- Start with sifting the flour into a kneading bowl and whisk in the salt into the boiling water. Pour the boiling water into the bowl and stir well with a wooden spoon or silicone spatula.
- The dough should have started clumping together and further mixing will have it start shaping into a ball. Incase you need more water, add a teaspoonful at a time till you have a ball.
- Let the ball sit in the ball, covered with a damp cloth for an hour.
- Start kneading the dough with your hands and knead till you have a soft, smooth dough (about 10 minutes). 5. Cut the dough into 2 and shape each part into a cylendrical log. Slice the each log with a sharp knife so you have 20 disks. (40 in total)
- Now sprinkle your work surface with cornstarch and start rolling out the disks till they are as thin as you would like them to be. 7. Use the cutter to cut out perfect rounds and stack the wrappers dusting lightly with cornflour as you place each new wrapper on the stack to ensure they don’t stick together.
Making the dumplings
(Serves 4 as a meal)
- Spring Onion – 2
- Cabbage – 4 cups loosely packed
- Garlic – 6 Cloves
- Ginger – 4 cm
- Gyoza Skins – about 40 (make sure they are at room temperature/defrosted)
- Minced Chicken/Pork Meat/skinned and cleaned prawn – 450g
- Toasted Sesame Oil – 3 tsp
- Japanese Soy Sauce – 3 tbsp
- Sesame oil for cooking the gyoza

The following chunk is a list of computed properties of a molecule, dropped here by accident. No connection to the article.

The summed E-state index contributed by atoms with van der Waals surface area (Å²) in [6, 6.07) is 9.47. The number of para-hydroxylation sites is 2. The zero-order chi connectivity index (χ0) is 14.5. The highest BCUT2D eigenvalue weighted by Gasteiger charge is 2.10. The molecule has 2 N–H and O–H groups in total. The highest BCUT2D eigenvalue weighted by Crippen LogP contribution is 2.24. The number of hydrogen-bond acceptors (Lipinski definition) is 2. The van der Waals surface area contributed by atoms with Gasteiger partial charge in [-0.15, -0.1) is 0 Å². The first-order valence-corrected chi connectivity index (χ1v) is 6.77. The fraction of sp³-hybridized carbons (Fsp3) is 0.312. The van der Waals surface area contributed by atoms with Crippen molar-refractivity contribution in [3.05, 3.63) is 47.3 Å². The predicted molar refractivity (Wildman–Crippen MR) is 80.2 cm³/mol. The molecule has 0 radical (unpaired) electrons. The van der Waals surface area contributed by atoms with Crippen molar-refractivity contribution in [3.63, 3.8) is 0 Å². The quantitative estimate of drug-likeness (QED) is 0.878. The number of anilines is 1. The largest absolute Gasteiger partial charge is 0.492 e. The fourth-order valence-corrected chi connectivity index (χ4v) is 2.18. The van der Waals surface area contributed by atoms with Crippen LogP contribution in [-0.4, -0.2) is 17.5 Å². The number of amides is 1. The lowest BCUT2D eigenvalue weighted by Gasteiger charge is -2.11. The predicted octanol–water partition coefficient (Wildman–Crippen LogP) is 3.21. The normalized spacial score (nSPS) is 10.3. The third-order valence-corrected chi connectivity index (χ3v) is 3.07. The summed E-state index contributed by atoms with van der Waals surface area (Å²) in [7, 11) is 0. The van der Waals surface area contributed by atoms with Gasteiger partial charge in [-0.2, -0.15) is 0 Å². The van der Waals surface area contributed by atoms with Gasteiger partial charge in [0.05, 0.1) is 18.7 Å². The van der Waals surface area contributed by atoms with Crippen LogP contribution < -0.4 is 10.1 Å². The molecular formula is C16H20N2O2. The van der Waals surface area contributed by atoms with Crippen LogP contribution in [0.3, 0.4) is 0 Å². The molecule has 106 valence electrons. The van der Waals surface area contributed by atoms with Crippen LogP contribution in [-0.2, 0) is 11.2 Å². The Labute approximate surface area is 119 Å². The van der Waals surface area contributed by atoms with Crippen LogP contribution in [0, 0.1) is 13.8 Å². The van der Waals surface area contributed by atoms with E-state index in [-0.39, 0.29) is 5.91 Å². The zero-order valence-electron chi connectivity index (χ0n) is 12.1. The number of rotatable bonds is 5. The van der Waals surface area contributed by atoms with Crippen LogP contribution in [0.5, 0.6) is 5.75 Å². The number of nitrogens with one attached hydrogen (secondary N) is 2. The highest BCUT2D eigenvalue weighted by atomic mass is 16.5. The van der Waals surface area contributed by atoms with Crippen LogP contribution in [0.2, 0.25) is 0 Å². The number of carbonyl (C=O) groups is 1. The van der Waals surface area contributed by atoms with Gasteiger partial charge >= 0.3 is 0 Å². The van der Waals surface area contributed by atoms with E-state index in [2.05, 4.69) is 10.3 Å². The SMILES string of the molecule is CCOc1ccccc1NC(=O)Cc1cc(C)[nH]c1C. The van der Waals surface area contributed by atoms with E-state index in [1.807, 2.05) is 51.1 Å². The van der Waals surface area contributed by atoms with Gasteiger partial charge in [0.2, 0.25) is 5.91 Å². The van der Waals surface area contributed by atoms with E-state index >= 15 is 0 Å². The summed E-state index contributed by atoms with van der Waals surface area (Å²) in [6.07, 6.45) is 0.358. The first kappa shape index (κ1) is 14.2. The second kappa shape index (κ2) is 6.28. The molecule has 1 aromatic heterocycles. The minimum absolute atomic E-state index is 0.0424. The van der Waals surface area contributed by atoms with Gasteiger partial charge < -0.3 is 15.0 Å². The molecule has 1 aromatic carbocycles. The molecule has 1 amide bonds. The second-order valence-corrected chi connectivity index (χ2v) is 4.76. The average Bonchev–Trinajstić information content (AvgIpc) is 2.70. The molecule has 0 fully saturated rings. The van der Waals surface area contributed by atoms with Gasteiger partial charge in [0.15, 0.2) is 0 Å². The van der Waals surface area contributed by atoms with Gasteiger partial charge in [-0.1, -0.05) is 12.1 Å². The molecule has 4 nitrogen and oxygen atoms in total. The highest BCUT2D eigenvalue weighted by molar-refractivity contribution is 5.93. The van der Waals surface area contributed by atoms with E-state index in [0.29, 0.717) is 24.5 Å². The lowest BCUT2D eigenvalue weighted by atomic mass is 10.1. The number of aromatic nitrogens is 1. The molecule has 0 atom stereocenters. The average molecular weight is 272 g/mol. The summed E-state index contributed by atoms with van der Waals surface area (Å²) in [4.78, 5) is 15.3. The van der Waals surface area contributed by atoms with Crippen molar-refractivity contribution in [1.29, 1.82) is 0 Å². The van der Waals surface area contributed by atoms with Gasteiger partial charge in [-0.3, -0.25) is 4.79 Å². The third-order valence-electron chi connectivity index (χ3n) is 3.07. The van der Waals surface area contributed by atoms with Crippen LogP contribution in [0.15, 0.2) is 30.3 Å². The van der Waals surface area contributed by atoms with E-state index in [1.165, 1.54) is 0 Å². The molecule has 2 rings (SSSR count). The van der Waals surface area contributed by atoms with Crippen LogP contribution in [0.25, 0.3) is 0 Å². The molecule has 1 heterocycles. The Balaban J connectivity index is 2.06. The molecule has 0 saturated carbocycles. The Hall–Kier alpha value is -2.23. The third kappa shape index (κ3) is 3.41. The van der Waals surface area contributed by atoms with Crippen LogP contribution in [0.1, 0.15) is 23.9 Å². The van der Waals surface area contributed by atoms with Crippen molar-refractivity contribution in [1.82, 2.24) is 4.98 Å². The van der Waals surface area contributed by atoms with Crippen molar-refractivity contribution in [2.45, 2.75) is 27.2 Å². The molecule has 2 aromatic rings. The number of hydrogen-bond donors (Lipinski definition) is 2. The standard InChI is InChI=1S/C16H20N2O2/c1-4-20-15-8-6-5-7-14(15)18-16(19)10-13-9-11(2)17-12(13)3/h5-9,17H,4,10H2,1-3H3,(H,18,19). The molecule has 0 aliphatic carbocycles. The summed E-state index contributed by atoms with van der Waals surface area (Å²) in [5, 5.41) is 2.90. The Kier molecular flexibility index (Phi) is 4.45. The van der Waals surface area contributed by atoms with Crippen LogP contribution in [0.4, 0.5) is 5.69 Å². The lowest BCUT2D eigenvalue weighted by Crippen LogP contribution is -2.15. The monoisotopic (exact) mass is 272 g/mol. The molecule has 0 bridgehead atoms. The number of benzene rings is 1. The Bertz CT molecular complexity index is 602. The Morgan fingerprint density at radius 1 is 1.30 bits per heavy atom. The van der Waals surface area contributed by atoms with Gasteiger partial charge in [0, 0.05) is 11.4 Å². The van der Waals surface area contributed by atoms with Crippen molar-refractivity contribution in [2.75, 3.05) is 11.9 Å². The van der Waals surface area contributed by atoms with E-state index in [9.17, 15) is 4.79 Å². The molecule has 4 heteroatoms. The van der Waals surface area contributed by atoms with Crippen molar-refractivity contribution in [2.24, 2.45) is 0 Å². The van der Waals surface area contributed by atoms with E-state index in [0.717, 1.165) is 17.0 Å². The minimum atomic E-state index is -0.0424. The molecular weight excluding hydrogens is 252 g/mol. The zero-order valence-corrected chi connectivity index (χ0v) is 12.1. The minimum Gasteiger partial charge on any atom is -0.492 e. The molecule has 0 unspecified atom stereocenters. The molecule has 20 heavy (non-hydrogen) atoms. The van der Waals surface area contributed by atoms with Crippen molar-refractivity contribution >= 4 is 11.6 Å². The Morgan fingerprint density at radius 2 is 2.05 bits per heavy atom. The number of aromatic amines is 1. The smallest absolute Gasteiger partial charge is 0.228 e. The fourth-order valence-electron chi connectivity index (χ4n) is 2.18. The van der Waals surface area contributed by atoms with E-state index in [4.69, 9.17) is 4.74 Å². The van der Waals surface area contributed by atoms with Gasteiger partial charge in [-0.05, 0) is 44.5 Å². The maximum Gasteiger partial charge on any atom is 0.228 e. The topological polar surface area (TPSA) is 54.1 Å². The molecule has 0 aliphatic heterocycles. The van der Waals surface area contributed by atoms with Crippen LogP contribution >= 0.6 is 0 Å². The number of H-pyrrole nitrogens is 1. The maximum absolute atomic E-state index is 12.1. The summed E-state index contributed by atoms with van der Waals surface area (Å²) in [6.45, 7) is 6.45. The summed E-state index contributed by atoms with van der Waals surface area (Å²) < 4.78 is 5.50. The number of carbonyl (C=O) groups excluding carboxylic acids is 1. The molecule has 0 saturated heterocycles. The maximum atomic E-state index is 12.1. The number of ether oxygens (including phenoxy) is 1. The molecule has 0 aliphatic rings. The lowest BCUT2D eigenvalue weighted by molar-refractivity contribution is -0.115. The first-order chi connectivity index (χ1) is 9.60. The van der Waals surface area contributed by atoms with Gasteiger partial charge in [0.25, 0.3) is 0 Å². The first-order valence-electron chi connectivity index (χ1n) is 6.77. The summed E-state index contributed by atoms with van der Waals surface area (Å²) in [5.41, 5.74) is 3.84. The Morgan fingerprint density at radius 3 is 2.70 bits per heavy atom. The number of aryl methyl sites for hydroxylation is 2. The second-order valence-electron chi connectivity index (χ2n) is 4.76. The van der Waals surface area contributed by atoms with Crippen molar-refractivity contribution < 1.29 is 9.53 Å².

My dipping sauce:
- Soy Sauce – 3 Tbsp * Lime juice – 1 Tbsp
- 1 chillie, finely chopped
- Brown sugar – 3 tsp or to taste (you could also use honey or palm jaggery as well)
- Warm water – 1/4 cup
- Toasted sesame oil – 2tsp
- Cut the cabbage into wedges, finely chop it and then microwave it till soft. You can also alternately boil the cabbage leaves in water until they are soft, and then drain, mince fine. Finely mince up the garlic, the spring onions and the ginger.
- Add the minced vegetables and the minced pork meat to a bowl, then mix well with the sesame oil and the soy sauce. Your meat and combined vegetables should be more or less equal in volume. Let the mixture marinate for 10 minutes.
- Take a gyoza skin in the palm of your hand and spoon a small amount of the mix into the centre of the skin. Dip your finger or brush in some water and moisten half the edge of the skin. Now fold the skin over to make the edges meet and give you half moon and then press the edges together to seal. Start pleating the edges to secure it and make it look pretty.
- Heat a little oil in a pan that has a lid and place a few gyoza in the pan without overcrowding it. Cook on high heat till the bottom is crisp and golden.
- Now add one third of a cup of water to the pan to half submerge the gyoza, cover and let the Gyoza steam over medium heat till the water has evaporated and the skin cooked. Uncover and cook them a little longer till the bottom crisps up again.
- Combine all the ingredients for the sauce. Correct the balance by adding more sugar to sweeten, soy to add salt and lime juice for tang. The sauce should have a good balance of sweet-salty-tangy.
– I like the idea of filling the gyoza and keep them in the freezer so I have a quick and healthy snack handy when I need it.
– You could also steam the gyoza instead of cooking them this way or poach them in chicken stock to make a nice soup.